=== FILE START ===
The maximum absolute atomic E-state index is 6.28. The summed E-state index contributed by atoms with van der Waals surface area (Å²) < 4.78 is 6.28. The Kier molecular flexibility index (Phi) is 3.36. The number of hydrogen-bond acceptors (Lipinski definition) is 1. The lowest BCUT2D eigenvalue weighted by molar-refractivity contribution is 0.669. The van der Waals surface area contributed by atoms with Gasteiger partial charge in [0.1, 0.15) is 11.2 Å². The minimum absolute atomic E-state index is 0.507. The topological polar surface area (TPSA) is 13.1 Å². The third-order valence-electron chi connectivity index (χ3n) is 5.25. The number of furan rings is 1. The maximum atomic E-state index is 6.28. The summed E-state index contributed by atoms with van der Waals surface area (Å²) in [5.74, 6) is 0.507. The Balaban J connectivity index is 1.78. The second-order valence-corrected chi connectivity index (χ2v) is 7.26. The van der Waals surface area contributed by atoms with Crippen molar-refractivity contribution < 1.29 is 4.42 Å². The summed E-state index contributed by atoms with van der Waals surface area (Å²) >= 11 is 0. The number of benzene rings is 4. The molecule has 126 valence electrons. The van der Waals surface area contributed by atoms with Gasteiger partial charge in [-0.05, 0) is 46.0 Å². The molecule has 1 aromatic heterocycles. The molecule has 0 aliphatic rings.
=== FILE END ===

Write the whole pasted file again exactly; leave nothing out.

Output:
The maximum absolute atomic E-state index is 6.28. The summed E-state index contributed by atoms with van der Waals surface area (Å²) < 4.78 is 6.28. The Kier molecular flexibility index (Phi) is 3.36. The number of hydrogen-bond acceptors (Lipinski definition) is 1. The lowest BCUT2D eigenvalue weighted by molar-refractivity contribution is 0.669. The van der Waals surface area contributed by atoms with Gasteiger partial charge in [0.1, 0.15) is 11.2 Å². The minimum absolute atomic E-state index is 0.507. The topological polar surface area (TPSA) is 13.1 Å². The third-order valence-electron chi connectivity index (χ3n) is 5.25. The number of furan rings is 1. The maximum atomic E-state index is 6.28. The summed E-state index contributed by atoms with van der Waals surface area (Å²) in [5.74, 6) is 0.507. The Balaban J connectivity index is 1.78. The second-order valence-corrected chi connectivity index (χ2v) is 7.26. The van der Waals surface area contributed by atoms with Crippen molar-refractivity contribution < 1.29 is 4.42 Å². The summed E-state index contributed by atoms with van der Waals surface area (Å²) >= 11 is 0. The number of benzene rings is 4. The molecule has 126 valence electrons. The van der Waals surface area contributed by atoms with Gasteiger partial charge in [-0.05, 0) is 46.0 Å². The molecule has 1 aromatic heterocycles. The molecule has 0 aliphatic rings.